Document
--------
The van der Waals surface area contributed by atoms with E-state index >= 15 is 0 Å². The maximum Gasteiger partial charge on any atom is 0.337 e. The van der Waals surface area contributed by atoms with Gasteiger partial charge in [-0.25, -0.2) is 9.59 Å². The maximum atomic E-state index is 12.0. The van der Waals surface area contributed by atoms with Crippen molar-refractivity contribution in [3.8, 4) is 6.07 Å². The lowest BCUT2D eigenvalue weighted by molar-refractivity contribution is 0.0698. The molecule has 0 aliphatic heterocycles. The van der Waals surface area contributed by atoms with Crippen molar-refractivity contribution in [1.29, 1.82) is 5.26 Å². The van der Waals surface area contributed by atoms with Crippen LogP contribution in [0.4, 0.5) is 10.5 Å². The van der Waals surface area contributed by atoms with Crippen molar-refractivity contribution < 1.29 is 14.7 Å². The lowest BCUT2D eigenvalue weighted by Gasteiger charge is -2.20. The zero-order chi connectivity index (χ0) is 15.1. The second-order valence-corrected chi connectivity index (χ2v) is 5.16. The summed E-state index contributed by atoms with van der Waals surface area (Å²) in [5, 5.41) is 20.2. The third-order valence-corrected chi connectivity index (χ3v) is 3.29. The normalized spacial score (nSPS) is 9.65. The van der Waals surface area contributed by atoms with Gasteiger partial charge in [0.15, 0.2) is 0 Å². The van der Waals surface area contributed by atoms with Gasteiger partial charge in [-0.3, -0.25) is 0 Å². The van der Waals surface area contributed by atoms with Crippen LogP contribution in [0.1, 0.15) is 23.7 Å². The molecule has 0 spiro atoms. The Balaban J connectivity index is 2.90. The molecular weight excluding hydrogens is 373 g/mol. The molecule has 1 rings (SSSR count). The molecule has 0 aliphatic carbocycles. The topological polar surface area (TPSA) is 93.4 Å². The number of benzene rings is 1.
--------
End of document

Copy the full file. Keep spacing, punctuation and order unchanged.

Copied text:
The van der Waals surface area contributed by atoms with E-state index >= 15 is 0 Å². The maximum Gasteiger partial charge on any atom is 0.337 e. The van der Waals surface area contributed by atoms with Gasteiger partial charge in [-0.25, -0.2) is 9.59 Å². The maximum atomic E-state index is 12.0. The van der Waals surface area contributed by atoms with Crippen molar-refractivity contribution in [3.8, 4) is 6.07 Å². The lowest BCUT2D eigenvalue weighted by molar-refractivity contribution is 0.0698. The molecule has 0 aliphatic heterocycles. The van der Waals surface area contributed by atoms with Crippen molar-refractivity contribution in [1.29, 1.82) is 5.26 Å². The van der Waals surface area contributed by atoms with Crippen LogP contribution in [0.4, 0.5) is 10.5 Å². The van der Waals surface area contributed by atoms with Crippen molar-refractivity contribution < 1.29 is 14.7 Å². The lowest BCUT2D eigenvalue weighted by Gasteiger charge is -2.20. The zero-order chi connectivity index (χ0) is 15.1. The second-order valence-corrected chi connectivity index (χ2v) is 5.16. The summed E-state index contributed by atoms with van der Waals surface area (Å²) in [5, 5.41) is 20.2. The third-order valence-corrected chi connectivity index (χ3v) is 3.29. The normalized spacial score (nSPS) is 9.65. The van der Waals surface area contributed by atoms with Gasteiger partial charge in [0.15, 0.2) is 0 Å². The van der Waals surface area contributed by atoms with Gasteiger partial charge in [-0.3, -0.25) is 0 Å². The van der Waals surface area contributed by atoms with Crippen LogP contribution in [0.1, 0.15) is 23.7 Å². The molecule has 0 spiro atoms. The Balaban J connectivity index is 2.90. The molecular weight excluding hydrogens is 373 g/mol. The molecule has 1 rings (SSSR count). The molecule has 0 aliphatic carbocycles. The topological polar surface area (TPSA) is 93.4 Å². The number of benzene rings is 1.